In your view, what impact have recent events made? How can we continue to demand change?
2020 highlighted issues that we, as a nation, had been sweeping under the rug for years. It showed us that what many labeled as “isolated incidents”, were not. It showed us that turning a blind eye and making excuses solves nothing. With the spotlight finally now shining on social injustice, I anticipate more radical changes to happen, both socially and professionally. It is up to us as a people to remain intolerant and continue to voice our displeasures we see and to speak out against social injustice as individuals and as a collective. We also need to inspire change. We have become a very unforgiving society but should learn to forgive and move forward. It is impossible to move forward while holding onto the sins and transgressions of the past.
As a profession, what can we do to attract and retain a more diverse financial services community?
Education and increased visibility can help drive change. Everyone, regardless of background, should be able to see this profession as a viable path. Those of us fortunate enough to have made it should make themselves available to underrepresented groups and speak about how rewarding this career can be so that aspiring students can see someone who looks like them in this role and have the confidence to pursue this path. Furthermore, we should shift the marketing of this industry to focus on the positive impact we have on lives and legacies, not just on how much one can make and how fast they can make it. By speaking to the human side of this profession, we can create greater success through upliftment and relate to a more diverse group of people.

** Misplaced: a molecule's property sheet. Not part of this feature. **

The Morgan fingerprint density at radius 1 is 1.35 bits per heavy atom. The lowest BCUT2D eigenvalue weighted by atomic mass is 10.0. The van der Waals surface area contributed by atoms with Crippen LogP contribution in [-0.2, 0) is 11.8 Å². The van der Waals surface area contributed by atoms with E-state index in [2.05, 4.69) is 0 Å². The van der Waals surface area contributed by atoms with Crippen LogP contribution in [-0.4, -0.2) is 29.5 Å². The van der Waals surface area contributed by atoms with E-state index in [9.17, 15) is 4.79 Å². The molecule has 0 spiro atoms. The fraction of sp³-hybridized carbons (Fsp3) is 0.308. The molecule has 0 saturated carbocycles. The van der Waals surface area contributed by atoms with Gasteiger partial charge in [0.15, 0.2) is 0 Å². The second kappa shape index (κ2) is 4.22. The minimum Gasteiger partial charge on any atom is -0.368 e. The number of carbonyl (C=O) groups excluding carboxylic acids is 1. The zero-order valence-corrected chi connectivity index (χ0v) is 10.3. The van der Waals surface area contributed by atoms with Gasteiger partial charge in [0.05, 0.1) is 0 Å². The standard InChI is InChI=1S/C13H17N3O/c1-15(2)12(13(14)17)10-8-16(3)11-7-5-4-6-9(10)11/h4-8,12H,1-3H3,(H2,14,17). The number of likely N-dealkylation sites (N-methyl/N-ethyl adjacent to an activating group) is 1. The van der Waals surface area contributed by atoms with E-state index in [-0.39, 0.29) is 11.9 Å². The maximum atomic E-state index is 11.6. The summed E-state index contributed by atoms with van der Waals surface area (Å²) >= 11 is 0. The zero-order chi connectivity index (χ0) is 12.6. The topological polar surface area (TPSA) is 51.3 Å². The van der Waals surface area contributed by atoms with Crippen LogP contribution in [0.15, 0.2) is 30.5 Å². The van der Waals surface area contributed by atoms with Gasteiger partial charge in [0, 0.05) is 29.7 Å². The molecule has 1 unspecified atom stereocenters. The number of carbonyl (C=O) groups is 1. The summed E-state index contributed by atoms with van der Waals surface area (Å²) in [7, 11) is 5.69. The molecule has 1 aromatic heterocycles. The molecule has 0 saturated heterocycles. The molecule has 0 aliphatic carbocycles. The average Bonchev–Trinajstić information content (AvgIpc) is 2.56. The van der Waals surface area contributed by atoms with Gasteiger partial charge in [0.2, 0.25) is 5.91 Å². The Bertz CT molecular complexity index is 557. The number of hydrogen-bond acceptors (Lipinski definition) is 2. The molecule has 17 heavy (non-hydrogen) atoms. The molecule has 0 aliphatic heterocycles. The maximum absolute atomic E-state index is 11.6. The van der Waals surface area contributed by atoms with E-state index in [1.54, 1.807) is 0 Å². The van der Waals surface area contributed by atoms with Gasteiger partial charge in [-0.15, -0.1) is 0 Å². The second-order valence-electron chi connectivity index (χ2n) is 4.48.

How have you seen diversity in our profession progress?
When I started in the industry 25 years ago, it was predominantly populated by middle aged and older men. However, over the years, we have begun to see a more diverse group entering the profession. The current landscape has changed; there is currently more of a balance in age, sex and race, which I am happy and proud to see. However, we still have a long way to go to become truly diverse and representative.
Share what you love about financial services:
It sounds a little cliché, but the thing I love most about the industry is the ability to create positive change. To be able to provide a positive impact on someone’s wellbeing by using my knowledge is profound and truly rewarding experience. The industry is constantly changing, and as a result, there will always be room to grow and explore. Every day there is more to learn. Getting to work with pioneers and exceptionally bright talented people within and outside of the industry gives me a constant sense of reward.
Features will be shared on Cetera’s social media pages throughout February. Please feel free to tag us in your own posts honoring Black History Month and feel free to like, comment and share to help join in the celebration (Twitter | Facebook | LinkedIn). You can also learn more about Cetera’s commitment to improving diversity, equity, inclusion and belonging in the financial services profession at Cetera.com/diversity_and_inclusion.
This article was originally published by our partners at Cetera who have given us permission to repost here.